catalyst ('ka-ts-lsst) A chemical that speeds up a reaction but is not used up in the reaction.

cell cycle ('sel 'sI-ksl) All the stages of growth and division for a eukaryotic cell.

cell division ('sel ds-'vi-zhsn) The process in which a cell becomes two new cells.

cell plate ('sel 'plat) A plant-cell structure that begins to form in the center of the cell and proceeds to the cell membrane, resulting in cytokinesis.

cells ('selz) The basic structural units of all living things; the smallest units that display the characteristics of life.

cell theory ('sel 'the-s-re) The concept that all living things are made of cells.

cellular membranes ('sel-ys-lsr 'mem-branz) Thin sheets of material composed of phospholipids and proteins; some of the proteins have attached carbohydrates or fats.

cellular respiration ('sel-ys-lsr res-ps-'ra-shsn) A major biochemical pathway by which cells release the chemical-bond energy from food and convert it into a usable form (ATP).

cell wall ('sel 'wol) An outer covering on some cells; may be composed of cellulose, chitin, or peptidoglycan, depending on the kind of organism.

central nervous system ('sen-trsl 'nsr-vss 'sis-tsm) The portion of the nervous system consisting of the brain and spinal cord.

centriole ('sen-tre-ol) Two sets of nine short microtubules; each set of tubules is arranged in a cylinder.

centromere ('sen-trs-mir) The sequence of bases at the site where the sister chromatids are attached.

cerebellum (ser-s-'be-lsm) The region of the brain, connected to the medulla oblongata, that receives many kinds of sensory stimuli and coordinates muscle movement.

cerebrum (ss-'re-brsm) The region of the brain that surrounds most of the other parts of the brain and is involved in consciousness and thought.

chemical bonds ('ke-mi-ksl 'bandz) Forces that combine atoms or ions and hold them together.

chemical equation ('ke-mi-ksl i-'kwa-zhsn) A way of describing what happens in a chemical reaction.

chemical reaction ('ke-mi-ksl re-'ak-shsn) The formation or rearrangement of chemical bonds, usually indicated in an equation by an arrow from the reactants to the products.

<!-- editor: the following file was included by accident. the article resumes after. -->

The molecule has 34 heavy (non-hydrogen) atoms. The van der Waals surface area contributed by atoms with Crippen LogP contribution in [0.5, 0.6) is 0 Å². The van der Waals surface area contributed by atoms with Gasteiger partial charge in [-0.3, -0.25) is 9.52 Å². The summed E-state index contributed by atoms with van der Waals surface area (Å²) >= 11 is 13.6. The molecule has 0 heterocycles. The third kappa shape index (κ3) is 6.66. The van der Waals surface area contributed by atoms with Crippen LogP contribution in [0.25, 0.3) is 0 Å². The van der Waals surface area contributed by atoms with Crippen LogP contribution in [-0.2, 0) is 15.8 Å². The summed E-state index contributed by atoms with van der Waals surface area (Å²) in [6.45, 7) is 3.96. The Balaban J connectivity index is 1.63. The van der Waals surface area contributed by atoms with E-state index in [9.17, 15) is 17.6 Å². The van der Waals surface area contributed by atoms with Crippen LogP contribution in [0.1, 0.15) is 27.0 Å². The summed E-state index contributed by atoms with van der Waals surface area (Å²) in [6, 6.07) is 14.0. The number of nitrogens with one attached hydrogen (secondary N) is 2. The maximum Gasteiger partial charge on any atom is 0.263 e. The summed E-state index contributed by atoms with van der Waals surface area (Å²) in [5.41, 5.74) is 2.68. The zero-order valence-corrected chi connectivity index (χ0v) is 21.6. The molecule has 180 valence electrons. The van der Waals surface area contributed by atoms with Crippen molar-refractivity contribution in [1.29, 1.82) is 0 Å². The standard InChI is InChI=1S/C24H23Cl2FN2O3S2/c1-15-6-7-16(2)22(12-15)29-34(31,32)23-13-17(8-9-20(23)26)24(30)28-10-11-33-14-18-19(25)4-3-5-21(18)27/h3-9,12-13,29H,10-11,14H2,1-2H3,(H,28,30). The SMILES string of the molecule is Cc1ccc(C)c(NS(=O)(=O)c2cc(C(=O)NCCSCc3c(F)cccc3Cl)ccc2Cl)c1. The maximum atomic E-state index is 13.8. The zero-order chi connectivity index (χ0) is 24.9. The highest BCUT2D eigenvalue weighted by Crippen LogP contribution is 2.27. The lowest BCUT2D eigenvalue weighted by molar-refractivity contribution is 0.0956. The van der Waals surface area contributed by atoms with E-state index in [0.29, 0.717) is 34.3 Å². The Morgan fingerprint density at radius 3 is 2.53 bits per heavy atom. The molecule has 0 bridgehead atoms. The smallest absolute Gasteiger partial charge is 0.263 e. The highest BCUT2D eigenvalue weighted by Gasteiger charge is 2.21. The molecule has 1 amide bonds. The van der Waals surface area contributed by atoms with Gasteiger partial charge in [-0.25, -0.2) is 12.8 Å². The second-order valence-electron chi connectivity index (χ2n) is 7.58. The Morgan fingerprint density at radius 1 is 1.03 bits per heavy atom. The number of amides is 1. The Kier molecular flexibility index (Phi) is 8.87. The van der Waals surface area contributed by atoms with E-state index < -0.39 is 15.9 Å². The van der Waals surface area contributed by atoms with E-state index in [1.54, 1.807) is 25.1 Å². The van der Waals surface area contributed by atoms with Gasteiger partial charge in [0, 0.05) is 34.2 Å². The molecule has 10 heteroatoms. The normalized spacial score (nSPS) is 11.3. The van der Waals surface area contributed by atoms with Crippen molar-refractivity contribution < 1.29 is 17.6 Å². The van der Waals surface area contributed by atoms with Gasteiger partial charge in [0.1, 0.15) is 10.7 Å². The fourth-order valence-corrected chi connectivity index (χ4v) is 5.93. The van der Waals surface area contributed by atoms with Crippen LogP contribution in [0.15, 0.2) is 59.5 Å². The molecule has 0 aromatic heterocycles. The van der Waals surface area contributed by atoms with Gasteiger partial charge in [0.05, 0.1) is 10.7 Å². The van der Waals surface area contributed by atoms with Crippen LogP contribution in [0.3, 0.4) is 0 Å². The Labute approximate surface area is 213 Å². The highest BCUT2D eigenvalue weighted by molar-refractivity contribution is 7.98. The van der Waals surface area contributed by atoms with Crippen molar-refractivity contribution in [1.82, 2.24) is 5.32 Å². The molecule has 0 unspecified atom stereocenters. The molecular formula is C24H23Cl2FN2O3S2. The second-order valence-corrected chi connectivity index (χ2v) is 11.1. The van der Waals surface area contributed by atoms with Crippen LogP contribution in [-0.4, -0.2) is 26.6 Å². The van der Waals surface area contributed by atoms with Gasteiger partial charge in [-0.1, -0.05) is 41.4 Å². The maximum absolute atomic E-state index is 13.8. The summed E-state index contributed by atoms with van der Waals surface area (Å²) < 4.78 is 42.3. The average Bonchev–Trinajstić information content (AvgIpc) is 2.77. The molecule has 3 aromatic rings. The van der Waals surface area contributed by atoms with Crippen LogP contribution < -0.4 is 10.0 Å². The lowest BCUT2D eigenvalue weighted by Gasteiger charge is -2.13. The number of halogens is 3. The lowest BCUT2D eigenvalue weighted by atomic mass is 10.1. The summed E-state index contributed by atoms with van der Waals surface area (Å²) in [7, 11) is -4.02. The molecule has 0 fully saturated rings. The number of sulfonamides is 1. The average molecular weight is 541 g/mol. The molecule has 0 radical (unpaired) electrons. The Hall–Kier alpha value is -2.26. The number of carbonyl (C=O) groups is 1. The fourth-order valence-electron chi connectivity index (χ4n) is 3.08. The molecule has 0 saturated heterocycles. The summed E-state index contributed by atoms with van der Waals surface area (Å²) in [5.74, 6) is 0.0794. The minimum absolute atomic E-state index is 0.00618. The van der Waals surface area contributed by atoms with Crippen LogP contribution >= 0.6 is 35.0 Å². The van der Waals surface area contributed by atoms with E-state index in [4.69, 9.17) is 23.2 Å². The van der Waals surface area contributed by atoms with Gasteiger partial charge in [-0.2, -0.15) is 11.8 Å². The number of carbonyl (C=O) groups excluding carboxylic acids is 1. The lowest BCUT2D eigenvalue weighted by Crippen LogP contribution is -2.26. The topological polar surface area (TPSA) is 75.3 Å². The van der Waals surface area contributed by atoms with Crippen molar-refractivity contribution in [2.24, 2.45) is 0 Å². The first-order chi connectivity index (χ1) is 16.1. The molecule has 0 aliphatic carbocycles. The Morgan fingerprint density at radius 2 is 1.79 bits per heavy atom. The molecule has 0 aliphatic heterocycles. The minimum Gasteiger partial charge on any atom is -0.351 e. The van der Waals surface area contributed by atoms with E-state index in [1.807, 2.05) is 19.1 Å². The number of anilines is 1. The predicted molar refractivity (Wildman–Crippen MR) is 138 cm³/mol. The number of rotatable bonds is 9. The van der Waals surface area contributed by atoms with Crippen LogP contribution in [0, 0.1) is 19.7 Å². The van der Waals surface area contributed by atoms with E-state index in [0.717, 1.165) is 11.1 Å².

chemicals ('ke-mi-kslz) Substances used or produced in processes that involve changes in matter.

chemistry ('ke-ms-stre) The science

concerned with the study of the composition, structure, and properties of matter and the changes it undergoes.

chemosynthesis ('ke-mo-'sin-ths-sss) The use of inorganic chemical reactions as a source of energy to make larger, organic molecules.

chlorophyll ('klor-s-fil) The green pigment located in the chloroplasts of plant cells associated with trapping light energy.

chloroplasts ('klor-s-plasts) Energyconverting, membranous, saclike organelles in plant cells containing the green pigment chlorophyll.

chromatid ('kro-ms-tsd) One of two

component parts of a chromosome formed by replication and attached at the centromere.

chromatin ('kro-ms-tsn) An area or a

structure within the nucleus of a cell composed of long molecules of deoxyribonucleic acid (DNA) in association with proteins.

chromosomal aberration ('kro-ms-som-al a-bs-'ra-shsn) A change in the structure of chromosomes that can affect the expression of genes (e.g., translocation, duplication mutations).

chromosomes (kro-ms-'somz) Doublestranded DNA molecules with attached protein (nucleoprotein) coiled into a short, compact unit.

cilia ('si-le-s) Numerous short, hairlike structures projecting from the cell surface that enable locomotion.

class ('klas) A group of closely related families within a phylum.

classical conditioning ('kla-si-ksl ksn-'di-sh- niq) Learning that occurs when an involuntary, natural, reflexive response to a natural stimulus is transferred from the natural stimulus to a new stimulus.

cleavage furrow ('kle-vij 'fsr-o) An indentation of the cell membrane of an animal cell that pinches the cytoplasm into two parts during cell division.

climax community ('kll-maks ks-'myu-ns-te) A relatively stable, long-lasting community.